July 15, 2024

The History of Film in 11 Technical Advances

Film as a medium is tied to technology, and new tech often changes the way movies are made and seen. Here is a history of film in 11 technical advances.

The Story of the Kelly Gang: the first feature film

1906 – Feature Length Films

Cinema was invented in France in the 1890s; by who, depends on who you ask. But the first public screening was held by the Lumiere brothers, in Paris in 1895.

The first films had simple subjects and usually ran for 10 – 15 minutes; the length of one reel of film.

The idea to make a longer film, and so enable more complex storytelling, came from an amateur cinema enthusiast in Melbourne, Australia. William Gibson was a pharmacist who liked movies so much he bought his own projection equipment, and held screenings on the roof of his shop.

This expanded into a side-line, screening films at different venues around the city.

Noting the popularity of a stage version of the life of Australian bushranger Ned Kelly, Gibson proposed a film version of the same. He enlisted Charles Tait, a local live entertainment promoter, as director.

‘The Story of the Kelly Gang’ was shot on location in and around Melbourne, and took six months to complete. Its runtime was 80 minutes.

The film debuted in Melbourne on Boxing Day, 1906, and was an immediate smash; temporary outdoor cinemas eventually had to be erected to handle the crowds. Prints toured the country, and then overseas.

The popularity of ‘Kelly Gang’ inspired other film makers; the next feature length films were produced in Europe, the following year. The medium was off and running.

(Read more about the making of the first feature length film, here).

A visit to the seaside 1908

1908 – Colour

Early films were produced in black and white, but there was an almost immediate push to make the leap to colour.

Georges Méliès, a French illusionist who became one of the first professional film makers, experimented by having his films coloured by hand, using ink and dye. Other film makers also used this technique, but the process was laborious.

In 1906, George Albert Smith, a stage performer and amateur inventor, patented the ‘Kinemacolour’ process. This was a mechanical method to capture the natural colour of what was being filmed.

A red and green filter rotated at high speed in front of the camera while it was filming; a similar filter would then be used when the film was projected, which allowed the images to display in colour (albeit in a limited palette).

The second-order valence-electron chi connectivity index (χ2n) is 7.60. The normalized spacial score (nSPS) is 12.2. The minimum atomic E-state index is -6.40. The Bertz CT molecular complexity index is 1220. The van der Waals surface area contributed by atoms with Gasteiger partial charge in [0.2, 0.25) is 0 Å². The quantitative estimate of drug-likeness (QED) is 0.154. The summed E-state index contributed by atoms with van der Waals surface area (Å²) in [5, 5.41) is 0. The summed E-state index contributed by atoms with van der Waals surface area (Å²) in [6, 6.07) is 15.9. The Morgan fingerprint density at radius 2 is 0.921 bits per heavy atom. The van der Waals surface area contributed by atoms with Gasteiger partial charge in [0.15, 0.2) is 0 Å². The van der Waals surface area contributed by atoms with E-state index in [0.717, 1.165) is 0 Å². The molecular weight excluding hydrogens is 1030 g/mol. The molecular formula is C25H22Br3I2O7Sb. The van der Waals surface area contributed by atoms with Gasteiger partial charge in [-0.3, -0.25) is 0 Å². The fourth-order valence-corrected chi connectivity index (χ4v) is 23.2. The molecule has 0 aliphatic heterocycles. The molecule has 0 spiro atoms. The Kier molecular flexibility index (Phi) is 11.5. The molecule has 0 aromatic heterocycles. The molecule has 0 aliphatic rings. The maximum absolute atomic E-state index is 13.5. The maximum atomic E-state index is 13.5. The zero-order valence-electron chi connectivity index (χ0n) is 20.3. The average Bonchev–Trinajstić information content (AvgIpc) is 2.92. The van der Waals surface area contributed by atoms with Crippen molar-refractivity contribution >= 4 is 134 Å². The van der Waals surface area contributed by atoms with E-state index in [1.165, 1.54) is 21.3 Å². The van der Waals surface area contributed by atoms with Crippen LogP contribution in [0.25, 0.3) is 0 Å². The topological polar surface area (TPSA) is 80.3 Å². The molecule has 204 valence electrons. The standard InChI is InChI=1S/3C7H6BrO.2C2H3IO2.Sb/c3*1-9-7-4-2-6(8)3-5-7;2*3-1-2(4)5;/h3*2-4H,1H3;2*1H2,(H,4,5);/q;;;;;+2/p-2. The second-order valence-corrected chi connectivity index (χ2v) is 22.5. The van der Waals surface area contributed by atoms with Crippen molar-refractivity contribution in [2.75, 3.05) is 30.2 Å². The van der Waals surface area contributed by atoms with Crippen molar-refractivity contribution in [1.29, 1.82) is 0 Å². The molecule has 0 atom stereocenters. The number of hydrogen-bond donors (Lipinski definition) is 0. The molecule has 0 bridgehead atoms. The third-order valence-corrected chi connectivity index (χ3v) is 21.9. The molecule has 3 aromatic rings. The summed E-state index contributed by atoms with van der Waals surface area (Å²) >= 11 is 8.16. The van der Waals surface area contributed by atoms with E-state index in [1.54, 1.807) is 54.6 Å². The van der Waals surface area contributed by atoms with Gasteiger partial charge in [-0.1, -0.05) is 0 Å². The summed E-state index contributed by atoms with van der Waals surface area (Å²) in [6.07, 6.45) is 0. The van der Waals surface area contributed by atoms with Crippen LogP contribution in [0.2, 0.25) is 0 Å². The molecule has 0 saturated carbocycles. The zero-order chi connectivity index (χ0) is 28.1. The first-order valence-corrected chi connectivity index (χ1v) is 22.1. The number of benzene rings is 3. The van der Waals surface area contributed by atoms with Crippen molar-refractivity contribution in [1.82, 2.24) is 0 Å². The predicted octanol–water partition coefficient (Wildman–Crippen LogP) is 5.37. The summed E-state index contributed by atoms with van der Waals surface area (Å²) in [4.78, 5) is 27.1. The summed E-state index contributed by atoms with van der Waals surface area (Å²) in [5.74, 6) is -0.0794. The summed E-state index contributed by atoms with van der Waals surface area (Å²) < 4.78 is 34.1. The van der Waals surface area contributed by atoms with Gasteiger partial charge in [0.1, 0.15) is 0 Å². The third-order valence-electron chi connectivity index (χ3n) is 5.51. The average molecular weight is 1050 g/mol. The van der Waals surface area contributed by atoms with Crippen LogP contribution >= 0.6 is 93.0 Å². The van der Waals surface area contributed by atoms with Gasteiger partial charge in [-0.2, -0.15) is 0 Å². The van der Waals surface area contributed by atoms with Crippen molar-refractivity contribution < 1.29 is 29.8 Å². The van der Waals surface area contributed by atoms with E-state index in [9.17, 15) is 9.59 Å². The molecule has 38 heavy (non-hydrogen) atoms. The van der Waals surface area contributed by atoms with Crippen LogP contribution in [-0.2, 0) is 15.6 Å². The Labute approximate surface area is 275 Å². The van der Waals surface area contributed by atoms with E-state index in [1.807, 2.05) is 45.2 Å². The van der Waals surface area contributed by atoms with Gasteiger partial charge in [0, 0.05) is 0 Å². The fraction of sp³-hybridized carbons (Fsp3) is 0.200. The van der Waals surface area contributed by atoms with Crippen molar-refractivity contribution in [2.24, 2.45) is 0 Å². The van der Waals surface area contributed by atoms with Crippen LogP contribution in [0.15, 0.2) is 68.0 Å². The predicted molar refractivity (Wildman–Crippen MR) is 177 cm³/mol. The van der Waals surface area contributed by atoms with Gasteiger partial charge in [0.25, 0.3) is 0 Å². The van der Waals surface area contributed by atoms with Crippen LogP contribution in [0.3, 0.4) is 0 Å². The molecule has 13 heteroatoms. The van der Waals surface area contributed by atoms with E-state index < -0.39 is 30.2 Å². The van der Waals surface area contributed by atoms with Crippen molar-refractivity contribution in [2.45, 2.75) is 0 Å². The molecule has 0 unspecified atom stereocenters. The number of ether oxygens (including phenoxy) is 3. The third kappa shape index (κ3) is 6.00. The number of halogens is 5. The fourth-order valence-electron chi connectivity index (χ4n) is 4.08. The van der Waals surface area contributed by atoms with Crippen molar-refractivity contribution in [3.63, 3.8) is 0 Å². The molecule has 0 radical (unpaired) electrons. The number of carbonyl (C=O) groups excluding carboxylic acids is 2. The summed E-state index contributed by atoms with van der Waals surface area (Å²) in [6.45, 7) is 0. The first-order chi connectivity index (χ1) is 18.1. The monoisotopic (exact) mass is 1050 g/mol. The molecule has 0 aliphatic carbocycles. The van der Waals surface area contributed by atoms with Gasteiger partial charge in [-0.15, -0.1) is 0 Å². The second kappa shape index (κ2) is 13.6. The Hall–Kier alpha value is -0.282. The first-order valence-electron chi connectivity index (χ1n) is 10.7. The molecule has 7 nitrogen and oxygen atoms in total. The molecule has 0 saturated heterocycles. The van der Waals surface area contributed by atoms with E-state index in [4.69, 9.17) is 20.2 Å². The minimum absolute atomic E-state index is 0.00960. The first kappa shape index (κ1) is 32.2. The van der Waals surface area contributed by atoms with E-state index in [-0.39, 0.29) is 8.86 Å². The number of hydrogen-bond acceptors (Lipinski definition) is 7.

Kinemacolour was first used in the British short ‘A Visit to the Seaside’, in 1908 (pictured above). The first colour feature was ‘With Our King and Queen Through India’, a documentary produced in 1912.

Technicolour, a similar technique utilising three filters, was first demonstrated in 1916. This would become the dominant colour process in Hollywood, although it was not perfected until the 1930s.

(You can watch ‘A Visit to the Seaside’ on Youtube, here).

El Apóstol, the first animated feature film

1917 – Animated Features

Disney’s ‘Snow White’ is often cited as the first feature length animated film, but this is not actually correct.

Snow White was made using ‘cel animation’, and while it was the first of that type, other animators got there before Disney, using different techniques.

The first to do so was Quirino Cristiani, an Argentinian political cartoonist and self-taught animator.

In 1916, Cristiani was hired by producer Federico Valle, to make a one minute animated short lampooning the government. Valle produced newsreels, and felt some animated content would distinguish his output, in a competitive market.

The short was popular, and Valle then staked Cristiano in a more ambitious project; an 80 minute animated feature. Released in 1917, ‘El Apóstol’ (The Apostle) poked fun at Argentinian President Hipólito Yrigoyen, showing him with God-like powers, righting the country’s wrongs with lightning bolts before ascending to heaven.